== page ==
Musk asked OpenAI's chief scientist: What do you see to fire Ultraman

Musk asked OpenAI's chief scientist: What do you see to fire Ultraman

Tencent Technology News reported on November 27 that Tesla CEO Elon Musk (Elon Musk) had helped introduce Ilya Sutskever (Ilya Sutskever) to OpenAI, but now he wants to know what scared him so much that he wanted to fire CEO Sam Altman.

Musk asked OpenAI's chief scientist: What do you see to fire Ultraman

Musk was instrumental in convincing Sutzcaifer to join OpenAI as chief scientist in 2015. Now, Musk wants to know what Nutscaifer saw in the AI start-up that scares him so much.

Recently, Musk has described Sutzcaifer as "good" and "kind-hearted" and called him "the key to OpenAI's success." Sutzcaifer also serves on OpenAI's board of directors, which abruptly announced the dismissal of co-founder and CEO Altman less than ten days ago. In fact, it was Sutzcaifer who informed Altman of his dismissal. However, since then, the board of directors has been reformed, driven by investors led by Microsoft, and Altman has been reinstated.

Sutzcaifer himself retracted his views last Monday, writing on X: "I deeply regret my involvement in the board. I never wanted to hurt OpenAI. ”

But Musk and others in the tech community are still curious about what Sutzcaifer has seen.

Late on Thursday, venture capitalist Mark Anderson posted on X asking, "Seriously, what did Sutzcaifer see?" Anderson once mocked doomsayers who feared that AI would threaten humanity. A few hours later, Musk replied, "Yay, something scared Sutzcaifer so much that he wanted to fire Ultraman." But what the hell is that?"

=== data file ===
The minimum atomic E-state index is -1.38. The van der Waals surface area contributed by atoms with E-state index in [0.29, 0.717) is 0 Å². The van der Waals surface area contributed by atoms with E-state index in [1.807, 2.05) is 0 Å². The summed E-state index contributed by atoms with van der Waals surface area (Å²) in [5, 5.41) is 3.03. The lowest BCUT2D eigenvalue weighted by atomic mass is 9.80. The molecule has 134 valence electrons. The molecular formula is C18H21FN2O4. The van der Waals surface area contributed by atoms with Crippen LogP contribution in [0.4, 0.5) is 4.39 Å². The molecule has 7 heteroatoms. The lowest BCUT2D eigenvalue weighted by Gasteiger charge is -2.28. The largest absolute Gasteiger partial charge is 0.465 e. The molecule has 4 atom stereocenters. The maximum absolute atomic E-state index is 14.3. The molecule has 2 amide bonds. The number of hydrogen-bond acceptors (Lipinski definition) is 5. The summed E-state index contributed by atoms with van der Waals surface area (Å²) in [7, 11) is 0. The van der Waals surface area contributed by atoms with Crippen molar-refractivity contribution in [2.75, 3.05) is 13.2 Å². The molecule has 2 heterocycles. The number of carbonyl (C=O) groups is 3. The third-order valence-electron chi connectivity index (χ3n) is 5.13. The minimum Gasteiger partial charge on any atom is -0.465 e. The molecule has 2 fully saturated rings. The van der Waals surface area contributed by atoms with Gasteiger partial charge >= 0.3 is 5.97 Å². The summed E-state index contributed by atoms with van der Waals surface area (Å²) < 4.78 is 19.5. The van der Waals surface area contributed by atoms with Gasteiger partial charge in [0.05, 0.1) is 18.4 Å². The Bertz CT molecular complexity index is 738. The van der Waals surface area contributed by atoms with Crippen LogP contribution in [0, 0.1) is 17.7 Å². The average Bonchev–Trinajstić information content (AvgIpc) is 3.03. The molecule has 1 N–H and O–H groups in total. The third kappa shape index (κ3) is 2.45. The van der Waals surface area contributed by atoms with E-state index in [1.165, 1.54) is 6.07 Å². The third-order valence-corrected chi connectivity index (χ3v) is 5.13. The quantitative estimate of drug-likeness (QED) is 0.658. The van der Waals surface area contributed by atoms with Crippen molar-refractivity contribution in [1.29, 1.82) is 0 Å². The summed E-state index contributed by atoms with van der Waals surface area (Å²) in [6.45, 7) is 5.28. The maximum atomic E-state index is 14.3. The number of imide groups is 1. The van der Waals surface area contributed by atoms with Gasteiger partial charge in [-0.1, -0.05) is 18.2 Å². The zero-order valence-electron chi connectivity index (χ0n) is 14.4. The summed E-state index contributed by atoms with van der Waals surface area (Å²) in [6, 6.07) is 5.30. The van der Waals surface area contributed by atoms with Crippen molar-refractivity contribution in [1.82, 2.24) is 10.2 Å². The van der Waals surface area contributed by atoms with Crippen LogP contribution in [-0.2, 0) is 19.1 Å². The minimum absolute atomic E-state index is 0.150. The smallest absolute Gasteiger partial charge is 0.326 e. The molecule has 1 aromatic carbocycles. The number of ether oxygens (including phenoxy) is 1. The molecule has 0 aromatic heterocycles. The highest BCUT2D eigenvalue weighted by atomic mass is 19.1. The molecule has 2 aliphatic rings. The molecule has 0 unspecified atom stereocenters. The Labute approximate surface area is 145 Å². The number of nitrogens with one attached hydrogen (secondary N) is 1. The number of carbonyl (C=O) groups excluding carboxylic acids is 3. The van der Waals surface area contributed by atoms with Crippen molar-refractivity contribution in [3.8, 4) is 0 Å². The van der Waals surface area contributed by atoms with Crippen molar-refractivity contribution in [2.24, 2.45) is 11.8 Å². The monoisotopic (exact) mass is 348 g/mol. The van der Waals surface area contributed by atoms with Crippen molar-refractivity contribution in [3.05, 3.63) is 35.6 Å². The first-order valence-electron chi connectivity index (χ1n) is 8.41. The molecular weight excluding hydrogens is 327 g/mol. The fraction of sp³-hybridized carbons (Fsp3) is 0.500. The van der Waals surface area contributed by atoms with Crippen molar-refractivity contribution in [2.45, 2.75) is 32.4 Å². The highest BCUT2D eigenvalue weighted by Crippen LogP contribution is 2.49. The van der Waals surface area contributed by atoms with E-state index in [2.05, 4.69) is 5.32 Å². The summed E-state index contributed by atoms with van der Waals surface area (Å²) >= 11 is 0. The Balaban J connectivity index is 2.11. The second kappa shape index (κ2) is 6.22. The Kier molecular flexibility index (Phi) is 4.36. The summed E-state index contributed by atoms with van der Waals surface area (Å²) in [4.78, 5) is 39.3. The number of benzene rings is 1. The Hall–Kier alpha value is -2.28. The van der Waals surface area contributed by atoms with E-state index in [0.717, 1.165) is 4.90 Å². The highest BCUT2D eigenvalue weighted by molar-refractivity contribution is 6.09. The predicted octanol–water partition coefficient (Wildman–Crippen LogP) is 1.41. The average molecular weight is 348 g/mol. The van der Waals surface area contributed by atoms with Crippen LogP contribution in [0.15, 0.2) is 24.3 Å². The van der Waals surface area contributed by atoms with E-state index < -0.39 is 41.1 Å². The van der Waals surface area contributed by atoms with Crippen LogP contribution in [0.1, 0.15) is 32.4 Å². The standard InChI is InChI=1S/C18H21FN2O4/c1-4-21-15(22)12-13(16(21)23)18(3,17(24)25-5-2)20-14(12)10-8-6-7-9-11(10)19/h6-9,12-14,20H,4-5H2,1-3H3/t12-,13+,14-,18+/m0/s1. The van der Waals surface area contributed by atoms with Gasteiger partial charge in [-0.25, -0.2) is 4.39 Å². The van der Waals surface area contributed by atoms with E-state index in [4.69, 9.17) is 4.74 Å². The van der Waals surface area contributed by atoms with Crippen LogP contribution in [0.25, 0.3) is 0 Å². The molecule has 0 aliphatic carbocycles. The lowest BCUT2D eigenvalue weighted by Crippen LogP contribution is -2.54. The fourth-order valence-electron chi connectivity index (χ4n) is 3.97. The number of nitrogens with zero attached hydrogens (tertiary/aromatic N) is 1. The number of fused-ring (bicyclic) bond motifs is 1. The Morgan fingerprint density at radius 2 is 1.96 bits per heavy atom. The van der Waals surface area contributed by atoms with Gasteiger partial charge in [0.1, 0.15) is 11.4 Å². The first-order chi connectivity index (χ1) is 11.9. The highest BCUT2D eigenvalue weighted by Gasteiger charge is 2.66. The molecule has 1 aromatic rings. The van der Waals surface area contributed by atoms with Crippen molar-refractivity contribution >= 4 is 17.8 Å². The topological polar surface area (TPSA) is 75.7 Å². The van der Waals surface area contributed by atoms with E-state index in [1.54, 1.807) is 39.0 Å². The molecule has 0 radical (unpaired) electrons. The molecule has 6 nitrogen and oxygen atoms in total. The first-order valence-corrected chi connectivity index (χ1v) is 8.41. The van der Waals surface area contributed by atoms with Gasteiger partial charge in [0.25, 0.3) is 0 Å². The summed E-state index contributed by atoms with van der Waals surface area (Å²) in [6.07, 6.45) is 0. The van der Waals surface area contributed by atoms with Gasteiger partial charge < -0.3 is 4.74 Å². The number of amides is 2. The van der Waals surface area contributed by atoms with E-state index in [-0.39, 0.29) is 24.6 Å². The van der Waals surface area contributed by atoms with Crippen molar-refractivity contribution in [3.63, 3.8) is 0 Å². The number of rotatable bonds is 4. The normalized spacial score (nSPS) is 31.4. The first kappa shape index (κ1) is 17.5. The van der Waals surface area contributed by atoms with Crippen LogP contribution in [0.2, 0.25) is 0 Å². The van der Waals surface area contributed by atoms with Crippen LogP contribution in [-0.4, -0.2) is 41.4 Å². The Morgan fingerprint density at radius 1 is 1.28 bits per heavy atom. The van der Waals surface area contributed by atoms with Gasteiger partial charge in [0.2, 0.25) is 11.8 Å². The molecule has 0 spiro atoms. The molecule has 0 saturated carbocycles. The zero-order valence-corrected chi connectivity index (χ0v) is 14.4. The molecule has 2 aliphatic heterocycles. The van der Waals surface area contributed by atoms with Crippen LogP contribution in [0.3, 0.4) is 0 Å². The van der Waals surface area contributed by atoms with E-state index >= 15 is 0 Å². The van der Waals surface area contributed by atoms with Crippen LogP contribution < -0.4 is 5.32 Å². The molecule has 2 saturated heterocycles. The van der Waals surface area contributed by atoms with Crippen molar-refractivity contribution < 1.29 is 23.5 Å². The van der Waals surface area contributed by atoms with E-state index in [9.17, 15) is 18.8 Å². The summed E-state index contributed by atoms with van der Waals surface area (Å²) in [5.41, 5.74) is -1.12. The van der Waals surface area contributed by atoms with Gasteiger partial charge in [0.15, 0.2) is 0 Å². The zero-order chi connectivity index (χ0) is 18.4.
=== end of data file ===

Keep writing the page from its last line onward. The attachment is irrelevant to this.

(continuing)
Musk asked OpenAI's chief scientist: What do you see to fire Ultraman

The answer remains a mystery. OpenAI's board of directors only gave vague statements when it fired Ultraman. And since then, there hasn't been much disclosure.

OpenAI's mission is to develop artificial general intelligence (AGI) and ensure that it "benefits all of humanity." AGI refers to a system that can match human abilities when faced with unfamiliar tasks.

OpenAI's unusual corporate structure places its nonprofit board on top of profit-capping companies. For example, the board can fire the CEO if it believes that the commercialization of a potentially dangerous AI technology is progressing at an unsafe pace.

Earlier last Thursday, media reported that several OpenAI researchers warned the board in a letter that a new artificial intelligence could threaten humanity. Subsequently, the company sent an internal email acknowledging a project called Q*, or Q-Star, which some employees saw as a breakthrough that the company's AGI was pursuing. Q* reportedly excels in basic math tests, showing strong reasoning skills, as opposed to ChatGPT's more predictive behavior.

Musk has been warning about the potential dangers of artificial intelligence to humanity, although he also sees the benefits, and now he is offering a ChatGPT competitor called Grok through his startup xAI.

Musk co-founded OpenAI in 2015 and has helped attract key talent, including Sutzcaifer. But a few years later, he left out of dissatisfaction. Musk later complained that the once-nonprofit company, which he had hoped would counterbalance Google's dominance in artificial intelligence, had become a "closed-source (as opposed to open-source), profit-maximizing company effectively controlled by Microsoft."

Over the weekend, Musk also commented on OpenAI's board of directors' decision to fire Altman. "Given the risks and power of advanced AI, the public should be informed as to why the board feels they must take such drastic action," he wrote on X. ”

When an X user suggested that there might be a "blockbuster variable" that the public didn't know about, Musk replied, "It does." ”

Musk asked OpenAI's chief scientist: What do you see to fire Ultraman

Sutzcaifer reversed his stance last Monday and wrote a response to Altman's return on Wednesday, saying: "I can't put into words how happy I am. (Text/Golden Deer)

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